Education | Building STEM Teacher Capacity

Improving the caliber of science, technology, engineering and math (STEM) education in the US is, as we’ve noted before, a hot topic.

A range of issues color the STEM debate. They include concerns about the number of US college students pursuing STEM degrees and the caliber of STEM instruction in the classroom.

The Dayton Public Schools and Sinclair Community College are confronting these challenges.

Since 2009, these institutions have collaborated on a National Science Foundation project, the Dayton Urban STEM Teacher Academy, designed to create a model for building STEM teacher capacity in urban school districts. The project goals are to:
  • Address the STEM teacher shortage
  • Create a talent pipeline for urban school districts
  • Indentify and motivate students to pursue STEM teaching
  • Incorporate and model STEM teaching best practices

Last fall, we worked with the outstanding core team, consisting of project leader Lalitha Locker, Jane Myung and Carole Dean, to design an informational project poster for the 2011 NSF national conference in Washington, DC.

Many NSF project teams develop posters, but too often they succumb to the temptation to fill every inch of space. The jumble of text, data, images and graphs become overwhelming and counterproductive.

Our team made a conscious decision to avoid this pitfall and keep things simple.

We decided we wanted a crisp, clear overview appropriate for the conference and useful throughout the remainder of the project. We wanted to focus on highlights and key indicators. We wanted to protect white space. We wanted to use photos from STEM Academy sessions and actual classrooms and laboratories.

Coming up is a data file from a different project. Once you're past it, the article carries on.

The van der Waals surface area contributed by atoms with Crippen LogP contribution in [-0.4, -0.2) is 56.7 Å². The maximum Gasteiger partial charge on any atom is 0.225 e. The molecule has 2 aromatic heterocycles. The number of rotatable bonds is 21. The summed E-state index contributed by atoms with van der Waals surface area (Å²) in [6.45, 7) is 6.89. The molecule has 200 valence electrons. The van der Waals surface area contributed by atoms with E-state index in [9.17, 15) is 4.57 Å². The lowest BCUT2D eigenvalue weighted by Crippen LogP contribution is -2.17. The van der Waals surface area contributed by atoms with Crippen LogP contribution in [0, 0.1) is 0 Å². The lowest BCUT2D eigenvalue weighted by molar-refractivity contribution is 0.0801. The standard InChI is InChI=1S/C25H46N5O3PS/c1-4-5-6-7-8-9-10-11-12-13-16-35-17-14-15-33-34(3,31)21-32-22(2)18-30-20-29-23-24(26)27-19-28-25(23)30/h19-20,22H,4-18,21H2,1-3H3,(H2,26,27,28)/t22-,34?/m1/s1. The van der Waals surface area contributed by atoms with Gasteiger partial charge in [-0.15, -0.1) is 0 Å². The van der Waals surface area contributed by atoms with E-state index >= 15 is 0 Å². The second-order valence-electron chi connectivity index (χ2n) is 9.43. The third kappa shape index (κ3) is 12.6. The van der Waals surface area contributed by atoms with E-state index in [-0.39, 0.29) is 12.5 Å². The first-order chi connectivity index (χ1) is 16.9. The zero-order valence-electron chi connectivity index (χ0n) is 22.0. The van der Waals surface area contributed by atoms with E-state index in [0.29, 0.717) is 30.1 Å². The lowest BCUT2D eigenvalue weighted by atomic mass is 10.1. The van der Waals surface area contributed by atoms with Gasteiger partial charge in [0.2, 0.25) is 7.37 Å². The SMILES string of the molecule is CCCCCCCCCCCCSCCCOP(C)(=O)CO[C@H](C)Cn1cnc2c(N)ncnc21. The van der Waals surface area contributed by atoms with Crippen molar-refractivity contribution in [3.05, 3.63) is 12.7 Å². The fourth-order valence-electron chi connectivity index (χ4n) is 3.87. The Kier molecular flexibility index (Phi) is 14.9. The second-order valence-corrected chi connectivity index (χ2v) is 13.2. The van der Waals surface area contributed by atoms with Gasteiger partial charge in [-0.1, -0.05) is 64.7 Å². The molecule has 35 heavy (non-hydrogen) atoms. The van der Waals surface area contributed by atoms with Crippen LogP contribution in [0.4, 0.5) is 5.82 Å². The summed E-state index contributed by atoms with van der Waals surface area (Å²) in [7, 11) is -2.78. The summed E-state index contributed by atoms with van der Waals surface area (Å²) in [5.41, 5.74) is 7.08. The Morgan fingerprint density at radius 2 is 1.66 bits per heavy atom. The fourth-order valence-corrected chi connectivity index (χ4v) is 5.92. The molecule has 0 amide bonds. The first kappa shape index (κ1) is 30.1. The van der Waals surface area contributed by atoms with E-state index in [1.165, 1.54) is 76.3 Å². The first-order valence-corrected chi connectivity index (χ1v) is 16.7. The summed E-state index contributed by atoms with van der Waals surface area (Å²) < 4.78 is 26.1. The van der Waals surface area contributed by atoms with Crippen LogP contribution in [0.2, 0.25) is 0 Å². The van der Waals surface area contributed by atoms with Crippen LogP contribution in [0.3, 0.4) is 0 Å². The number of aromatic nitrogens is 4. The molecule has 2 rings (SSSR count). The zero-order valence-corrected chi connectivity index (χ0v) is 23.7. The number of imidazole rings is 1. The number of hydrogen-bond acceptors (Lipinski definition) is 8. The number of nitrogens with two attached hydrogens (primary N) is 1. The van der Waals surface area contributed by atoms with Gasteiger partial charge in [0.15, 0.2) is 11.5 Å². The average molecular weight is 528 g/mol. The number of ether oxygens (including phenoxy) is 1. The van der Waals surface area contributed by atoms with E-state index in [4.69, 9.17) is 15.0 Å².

With these goals in mind, Crossbridge designed the 3-panel display (roughly 20” x 60”) shown below.

(Click to enlarge.)

The added bonus?

This display can be used in a variety of circumstances, from STEM Academy training sessions to general presentations. The content could be captured as a PowerPoint, printed as a handout, adapted as a brochure, and/or produced as an information dissemination piece. It could also be modified and used as an email bulletin or newsletter.

With thought and effective planning, we created a simple, clear solution that fulfills multiple purposes.

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2 comments:

Anonymous said...

Found this online and I'm glad I did. Well done.

Barbara Spencer Hawk said...

Thanks much, glad you found this useful.

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